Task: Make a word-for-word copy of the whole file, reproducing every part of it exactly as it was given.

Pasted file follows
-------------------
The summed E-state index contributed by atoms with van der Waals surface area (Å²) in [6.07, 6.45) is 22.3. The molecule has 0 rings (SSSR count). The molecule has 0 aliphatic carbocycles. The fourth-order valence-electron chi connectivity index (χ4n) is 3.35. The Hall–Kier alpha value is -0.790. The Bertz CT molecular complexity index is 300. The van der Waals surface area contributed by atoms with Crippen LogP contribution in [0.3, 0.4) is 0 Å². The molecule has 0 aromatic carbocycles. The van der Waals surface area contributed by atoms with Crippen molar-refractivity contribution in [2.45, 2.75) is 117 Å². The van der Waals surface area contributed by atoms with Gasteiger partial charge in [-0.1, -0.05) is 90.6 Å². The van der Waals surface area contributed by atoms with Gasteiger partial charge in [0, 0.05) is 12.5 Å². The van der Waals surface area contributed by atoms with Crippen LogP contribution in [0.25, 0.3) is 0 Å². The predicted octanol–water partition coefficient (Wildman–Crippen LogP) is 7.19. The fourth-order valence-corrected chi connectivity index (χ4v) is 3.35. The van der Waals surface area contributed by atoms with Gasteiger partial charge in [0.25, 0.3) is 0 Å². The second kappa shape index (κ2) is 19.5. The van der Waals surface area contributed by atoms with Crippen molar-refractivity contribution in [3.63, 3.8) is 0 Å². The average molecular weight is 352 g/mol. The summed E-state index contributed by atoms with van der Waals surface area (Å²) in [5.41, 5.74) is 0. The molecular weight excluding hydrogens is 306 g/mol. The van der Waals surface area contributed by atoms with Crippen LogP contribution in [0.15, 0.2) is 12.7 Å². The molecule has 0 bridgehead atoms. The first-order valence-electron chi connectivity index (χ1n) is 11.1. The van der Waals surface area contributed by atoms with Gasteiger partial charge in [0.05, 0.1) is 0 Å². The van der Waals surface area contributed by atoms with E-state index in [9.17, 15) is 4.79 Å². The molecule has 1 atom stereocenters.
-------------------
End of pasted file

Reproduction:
The summed E-state index contributed by atoms with van der Waals surface area (Å²) in [6.07, 6.45) is 22.3. The molecule has 0 rings (SSSR count). The molecule has 0 aliphatic carbocycles. The fourth-order valence-electron chi connectivity index (χ4n) is 3.35. The Hall–Kier alpha value is -0.790. The Bertz CT molecular complexity index is 300. The van der Waals surface area contributed by atoms with Crippen LogP contribution in [0.3, 0.4) is 0 Å². The molecule has 0 aromatic carbocycles. The van der Waals surface area contributed by atoms with Crippen molar-refractivity contribution in [2.45, 2.75) is 117 Å². The van der Waals surface area contributed by atoms with Gasteiger partial charge in [-0.1, -0.05) is 90.6 Å². The van der Waals surface area contributed by atoms with Gasteiger partial charge in [0, 0.05) is 12.5 Å². The van der Waals surface area contributed by atoms with Crippen LogP contribution in [0.25, 0.3) is 0 Å². The predicted octanol–water partition coefficient (Wildman–Crippen LogP) is 7.19. The fourth-order valence-corrected chi connectivity index (χ4v) is 3.35. The van der Waals surface area contributed by atoms with Gasteiger partial charge in [0.25, 0.3) is 0 Å². The second kappa shape index (κ2) is 19.5. The van der Waals surface area contributed by atoms with Crippen molar-refractivity contribution in [3.63, 3.8) is 0 Å². The average molecular weight is 352 g/mol. The summed E-state index contributed by atoms with van der Waals surface area (Å²) in [5.41, 5.74) is 0. The molecular weight excluding hydrogens is 306 g/mol. The van der Waals surface area contributed by atoms with Crippen LogP contribution in [0.15, 0.2) is 12.7 Å². The molecule has 0 bridgehead atoms. The first-order valence-electron chi connectivity index (χ1n) is 11.1. The van der Waals surface area contributed by atoms with Gasteiger partial charge in [0.05, 0.1) is 0 Å². The van der Waals surface area contributed by atoms with E-state index in [9.17, 15) is 4.79 Å². The molecule has 1 atom stereocenters.